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The real status of ATM cards.

The furor in the marketplace for ATM systems causes one to wonder what the real status of the equipment capability is. So Communications News sought an unbiased test environment to look at ATM cards. The Center for Information and Communication Sciences at Ball State University conducted the test in its Applied Research Institute.

The review team chose the ZeitNet ZN 1221/1225 ATM PCI-bus adapter card and the ZeitNet 1211/1215 ATM S-bus adapter card as the best 155 Mb/s cards available, based on a scenario using the test configuration noted below. The review is a snapshot of the industry today. It does not address 51 Mb/s, 25 Mb/s or other slower speed cards.

This was not intended to be a test of throughput but of functionality. Testing criteria were based on performance, interoperability, ease of use and installation, documentation quality and technical support. Figure 1 is a summation of scores. Performance aspects included absence of hardware and software conflicts. Ease of use and installation aspects tested included knowledge of networking required, knowledge of ATM required, and speed of installation and configuration. We looked for clarity, completeness and ease of reading under documentation. The technical support issue tested was the ability to acquire knowledgeable, friendly assistance in a timely fashion. The rating scale is 1 to 5 with 1 the lowest rating and 5 the highest. A perfect score is 35.

We had two network configurations, S-bus and PCI-bus, for the test. For the PCI-bus adapter cards, we used a Compaq Deskpro 575 and a Compaq Deskpro 590 Pentium-based PCs. Both are outfitted with 16 MB of RAM and Microsoft Windows NT Workstation Version 3.51. For the S-bus adapter cards, we used three Sun Microsystems SparcStations configured with Sun O/S 4.1.3. The ATM switch was a Fore Systems Forerunner ASX-200BX running software Version 3.4.2. The switch was configured with one four-port module. We used 62.5/125 micron multimode fiber for our connection.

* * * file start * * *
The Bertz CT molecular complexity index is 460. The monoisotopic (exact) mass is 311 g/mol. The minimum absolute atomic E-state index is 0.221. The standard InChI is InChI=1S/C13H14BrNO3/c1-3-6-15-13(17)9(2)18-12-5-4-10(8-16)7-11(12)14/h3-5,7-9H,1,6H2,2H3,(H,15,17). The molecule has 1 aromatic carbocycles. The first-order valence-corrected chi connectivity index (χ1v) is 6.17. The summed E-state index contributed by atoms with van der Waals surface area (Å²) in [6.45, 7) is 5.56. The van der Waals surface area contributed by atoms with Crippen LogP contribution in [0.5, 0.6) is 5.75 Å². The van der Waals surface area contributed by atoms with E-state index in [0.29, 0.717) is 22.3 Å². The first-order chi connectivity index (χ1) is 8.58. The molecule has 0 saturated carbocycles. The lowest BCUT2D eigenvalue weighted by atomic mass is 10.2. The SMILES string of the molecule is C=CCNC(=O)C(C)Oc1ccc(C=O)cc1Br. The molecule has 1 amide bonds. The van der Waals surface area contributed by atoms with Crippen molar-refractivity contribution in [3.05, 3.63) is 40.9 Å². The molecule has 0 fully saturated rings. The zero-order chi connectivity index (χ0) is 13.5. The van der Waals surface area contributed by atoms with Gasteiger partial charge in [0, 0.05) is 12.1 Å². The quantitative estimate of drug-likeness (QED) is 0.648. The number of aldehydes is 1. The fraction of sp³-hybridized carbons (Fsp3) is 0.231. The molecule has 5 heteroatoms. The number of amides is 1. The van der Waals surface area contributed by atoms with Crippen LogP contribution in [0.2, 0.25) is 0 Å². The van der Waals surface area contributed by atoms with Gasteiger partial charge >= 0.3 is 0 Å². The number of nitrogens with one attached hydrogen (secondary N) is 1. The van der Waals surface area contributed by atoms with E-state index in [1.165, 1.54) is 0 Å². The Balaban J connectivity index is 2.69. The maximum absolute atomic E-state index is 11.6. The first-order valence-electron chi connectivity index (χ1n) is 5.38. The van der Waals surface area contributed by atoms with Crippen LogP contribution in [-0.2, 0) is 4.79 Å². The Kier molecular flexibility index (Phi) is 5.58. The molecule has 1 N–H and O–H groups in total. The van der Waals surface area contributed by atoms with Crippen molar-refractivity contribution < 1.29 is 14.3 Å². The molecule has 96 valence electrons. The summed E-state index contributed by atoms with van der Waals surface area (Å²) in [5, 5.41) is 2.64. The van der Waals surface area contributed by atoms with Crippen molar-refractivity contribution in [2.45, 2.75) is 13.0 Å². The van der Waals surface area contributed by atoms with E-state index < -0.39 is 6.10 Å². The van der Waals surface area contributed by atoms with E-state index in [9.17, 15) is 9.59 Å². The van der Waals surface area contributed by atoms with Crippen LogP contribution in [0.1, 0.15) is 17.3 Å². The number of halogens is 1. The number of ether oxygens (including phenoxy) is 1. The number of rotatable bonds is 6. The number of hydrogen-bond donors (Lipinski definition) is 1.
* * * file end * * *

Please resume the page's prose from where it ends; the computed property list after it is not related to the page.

The two Compaq computers and two Sun workstations were attached to the switch at one time when the PCI-bus tests were run. Three Sun workstations and one Compaq were attached for the S-bus tests. Each computer was configured to be on separate LANs but in the same subnet. The virtual LAN we established was classic IP over ATM as opposed to LAN emulation. We used switched virtual circuits (SVC) as opposed to permanent virtual circuits to allow for full utilization of available bandwidth. To control the SVCs, we configured the Forerunner switch as the ARP Server. Our source for desktop TCP/IP was standard TCP/IP services bundled with NT Workstation and the Sun O/S.

The overall results show the adapters are solid as regards capability. All of the vendors were helpful in overcoming initial problems. The only area of concern for the industry is the clarity an flow of documentation for installation and configuration. This is the area that gave ZeitNet the edge.

The beginning of a new technology is not for the faint of heart. The best analogy is from the adventure game scenario of achieving the overall goal by having with you all the keys to unlock the secrets of the universe. In the process you have to find and capture all the keys. With ATM the potential for success is always in front of you, but you seem to be one step away from realizing the goal.

Since each of the adapters had minor installation or configuration errors that prevented the systems from responding as documented, we were glad we had included in the review an area of technical support. Without good tech support we could not have had even the success we did have.

The large number of card manufacturers is surprising. In setting up the test, we discovered that not all card manufacturers are yet capable of meeting everyone's needs. Some had only S-bus cards, or only EISA bus cards; some only had UTP cards, others only multimode fiber; and others had limited LAN emulation capability. Further, availability of lower speed cards is just coming on line. This is also true for multiple vendors in the lower speed switches.

In each case where a vendor was not able to meet the test environment, the vendor had the missing piece in design or test.

Figure 2 is an annotation of the main features of ATM that each adapter supports. The supported features were not used as a deciding factor in the review. The information is provided as an indication of the variability in features. The data in the figure came from the documentation available with the adapter.

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Title Annotation:Hardware Review; Zeitnet Inc's ZeitNet ZN1221, ZN1225, ZN1211, and ZN1215 ATM adapters
Author:Hibner, Dale; Groom, Frank; Early, Greg
Publication:Communications News
Article Type:Evaluation
Date:Jan 1, 1996
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